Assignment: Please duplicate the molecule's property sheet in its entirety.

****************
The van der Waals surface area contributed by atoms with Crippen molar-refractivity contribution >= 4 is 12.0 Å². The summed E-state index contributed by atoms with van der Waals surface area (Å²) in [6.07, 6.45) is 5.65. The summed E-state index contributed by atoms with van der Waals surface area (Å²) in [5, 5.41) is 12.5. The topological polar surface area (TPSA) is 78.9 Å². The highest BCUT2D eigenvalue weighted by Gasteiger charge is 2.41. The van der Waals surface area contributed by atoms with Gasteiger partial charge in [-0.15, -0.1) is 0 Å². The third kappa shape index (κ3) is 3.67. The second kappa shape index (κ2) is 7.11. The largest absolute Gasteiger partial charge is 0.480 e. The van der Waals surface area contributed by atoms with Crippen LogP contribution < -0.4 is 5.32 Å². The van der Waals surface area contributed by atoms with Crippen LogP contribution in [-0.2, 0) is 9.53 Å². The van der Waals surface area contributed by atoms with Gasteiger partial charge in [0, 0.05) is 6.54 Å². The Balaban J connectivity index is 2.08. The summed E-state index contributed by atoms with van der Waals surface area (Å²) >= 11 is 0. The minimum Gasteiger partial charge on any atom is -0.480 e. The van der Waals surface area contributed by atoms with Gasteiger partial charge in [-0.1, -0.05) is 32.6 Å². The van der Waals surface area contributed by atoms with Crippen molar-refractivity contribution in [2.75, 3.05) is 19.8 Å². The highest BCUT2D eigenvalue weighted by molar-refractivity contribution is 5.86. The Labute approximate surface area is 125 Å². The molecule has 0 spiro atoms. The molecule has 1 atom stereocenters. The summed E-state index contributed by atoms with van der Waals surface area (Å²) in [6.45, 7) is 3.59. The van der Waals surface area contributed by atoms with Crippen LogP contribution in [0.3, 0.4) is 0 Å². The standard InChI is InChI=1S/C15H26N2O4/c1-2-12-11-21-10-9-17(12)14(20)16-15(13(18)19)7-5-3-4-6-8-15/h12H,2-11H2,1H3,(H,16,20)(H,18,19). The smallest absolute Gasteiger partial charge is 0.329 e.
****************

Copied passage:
The van der Waals surface area contributed by atoms with Crippen molar-refractivity contribution >= 4 is 12.0 Å². The summed E-state index contributed by atoms with van der Waals surface area (Å²) in [6.07, 6.45) is 5.65. The summed E-state index contributed by atoms with van der Waals surface area (Å²) in [5, 5.41) is 12.5. The topological polar surface area (TPSA) is 78.9 Å². The highest BCUT2D eigenvalue weighted by Gasteiger charge is 2.41. The van der Waals surface area contributed by atoms with Gasteiger partial charge in [-0.15, -0.1) is 0 Å². The third kappa shape index (κ3) is 3.67. The second kappa shape index (κ2) is 7.11. The largest absolute Gasteiger partial charge is 0.480 e. The van der Waals surface area contributed by atoms with Crippen LogP contribution < -0.4 is 5.32 Å². The van der Waals surface area contributed by atoms with Crippen LogP contribution in [-0.2, 0) is 9.53 Å². The van der Waals surface area contributed by atoms with Gasteiger partial charge in [0, 0.05) is 6.54 Å². The Balaban J connectivity index is 2.08. The summed E-state index contributed by atoms with van der Waals surface area (Å²) >= 11 is 0. The minimum Gasteiger partial charge on any atom is -0.480 e. The van der Waals surface area contributed by atoms with Gasteiger partial charge in [-0.1, -0.05) is 32.6 Å². The van der Waals surface area contributed by atoms with Crippen molar-refractivity contribution in [2.75, 3.05) is 19.8 Å². The highest BCUT2D eigenvalue weighted by molar-refractivity contribution is 5.86. The Labute approximate surface area is 125 Å². The molecule has 0 spiro atoms. The molecule has 1 atom stereocenters. The summed E-state index contributed by atoms with van der Waals surface area (Å²) in [6.45, 7) is 3.59. The van der Waals surface area contributed by atoms with Crippen LogP contribution in [0.3, 0.4) is 0 Å². The standard InChI is InChI=1S/C15H26N2O4/c1-2-12-11-21-10-9-17(12)14(20)16-15(13(18)19)7-5-3-4-6-8-15/h12H,2-11H2,1H3,(H,16,20)(H,18,19). The smallest absolute Gasteiger partial charge is 0.329 e.